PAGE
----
Friday, March 18, 2005

Father Mapple's Sermon From Moby-Dick

orson welles as father mapple
As Rendered By Orson Welles in John Huston's Filmed Version of Herman Melville's Novel, The Whale. Or As It Is Commonly Known, Moby-Dick:


Shipmates, the sin of Jonah was in his disobedience of the command of God. He found it a hard command. And it was, Shipmates. For all of the things that God would have us do are hard. If we would obey God, we must disobey ourselves. But Jonah still further flaunts at God by seeking to flee from Him. Jonah thinks that a ship, made by man, will carry him into countries where God does not reign.

He prowls among the shipping like a vile burglar hastening to cross the seas. And as he comes aboard, the sailor's mark him. The ship puts out. But soon the sea rebels. It will not bear the wicked burden. A dreadful storm comes up. The ship is like to break. The bosun calls all hands to lighten her: boxes, bails, and jars are clattering overboard. The wind is shrieking. The men are yelling.

- I fear the Lord! cries Jonah. The God of Heaven who hath made the sea and the dry land!

Again, the sailors mark him: Wretched Jonah cries out to Him! Cast him overboard. For he knew.

For his sake, this great tempest was upon them.

Now behold Jonah: taken up as an anchor and dropped into the sea, into the dreadful jaws awaiting him.

And the Great Whale shuts to all his ivory teeth like so many white bolts upon his prison. And Jonah cries unto the Lord, out of the fish's belly. But observe his prayer, Shipmates. He doesn't weep or wail. He feels his punishment is just. He leaves deliverance to God. And even out of the belly of Hell, grounded upon the ocean's utmost bones, God heard him when he cried.

And God spake unto the Whale. And from the shuddering cold and blackness of the deep, the Whale breeched into the sun and vomited out Jonah on the dry land. And Jonah, bruised and beaten, his ears like two seashells, still mutlitudinously murmuring of the ocean, Jonah did the Almighty's bidding.


Now Shipmates, woe to him who seeks to pour oil on the troubled waters when God has brewed them into a gale. Yea, woe to him who, as the Pilot Paul has it, while preaching to others is himself a castaway. But delight is to him who against the proud gods and commodores of this earth stands forth his own inexorable self, who destroys all sin, though he pluck it out from the robes of senators and judges! And Eternal Delight shall be his, who coming to lay him down can say:

- Oh Father, mortal or immortal, here I die.
I have driven to be thine,
more than to be this world's or mine own,
yet this is nothing
I leave eternity to Thee.

For what is man that he should live out the lifetime of his God?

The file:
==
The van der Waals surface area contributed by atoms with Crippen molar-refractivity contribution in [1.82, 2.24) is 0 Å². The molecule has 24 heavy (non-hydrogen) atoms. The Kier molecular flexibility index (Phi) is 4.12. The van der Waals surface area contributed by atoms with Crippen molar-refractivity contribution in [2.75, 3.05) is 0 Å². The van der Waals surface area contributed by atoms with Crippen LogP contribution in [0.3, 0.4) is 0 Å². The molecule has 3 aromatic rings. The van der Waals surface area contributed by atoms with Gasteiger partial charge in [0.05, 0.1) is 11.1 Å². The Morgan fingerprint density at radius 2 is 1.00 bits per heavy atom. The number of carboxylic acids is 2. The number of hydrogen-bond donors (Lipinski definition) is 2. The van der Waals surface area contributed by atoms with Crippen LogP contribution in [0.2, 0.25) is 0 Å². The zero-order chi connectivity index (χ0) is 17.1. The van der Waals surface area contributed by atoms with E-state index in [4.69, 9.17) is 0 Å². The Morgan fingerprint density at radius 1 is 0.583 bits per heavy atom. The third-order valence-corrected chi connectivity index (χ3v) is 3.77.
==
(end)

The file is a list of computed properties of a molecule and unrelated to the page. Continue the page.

job and the whale

In Rosebud: The Story of Orson Welles, David Thompson writes:

Welles did his own text, and then, when gently pressed, he did Huston's. It is magnificent, thunderous and as incantatory as Melville's prose. No actor could kill or waste the speech - but only someone of Welles's grandeur could do it justice. Here is proof that on the grand scale of voice, physique and imaginative reach he was a noble actor - a stage actor, someone to fill a large hall. Yet there is more. As Mapple pursues the Jonah story to its end, and Jonah speaks to God, Huston used the close-up to cover Welles's heartrending "For what is man that he should outlive the lifetime of his God? Suddenly, we see an old man, or one alert to mortality. The last line is nearly a whisper; it was the most delicate thing Welles had done in forty years. Always uneasy with youth, he had some intimation of the grave, solitary splendor of old age. It is there in his Mapple. The crew gave him an ovation when he had finished. Huston chuckled at his own acute enterprise, and Welles bellowed with relief. If he had never done anything else, you would say, "Good God, what was that?"


Phil said...

The last line says it all; if Welles had done nothing else, this would have been enough. If I myself could have but one shining moment equal to Welles' performance as Father Mapple, I too might feel it was enough.

Alana Keres said...

"And Jonah, bruised and beaten, his ears like two seashells, still mutlitudinously murmuring of the ocean, Jonah did the Almighty's bidding."

Yes, I too enjoy that freshly-vomited-up-from-the-Beast aroma in the morning, as seashells murmur --perhaps not multitudinously-- of oceans where el God and der Beast may one day ca\v/ort.

How shall we inflect the word 'bidding' in this tale? It plays petitionary beyond its inflated edge. School us.

Alana Keres said...

Oh, and Happy BreathDay.

Anonymous said...

If sermons in church were anywhere near this level of intensity, I'd be a regular. It makes you want to go back and read the story of Jonah all over again, and perhaps revisit old testament stories where God was directly accessable and judgement was severe. Welles delivery of the sermon is among the most riveting speaches in movie history.

RF Burns said...
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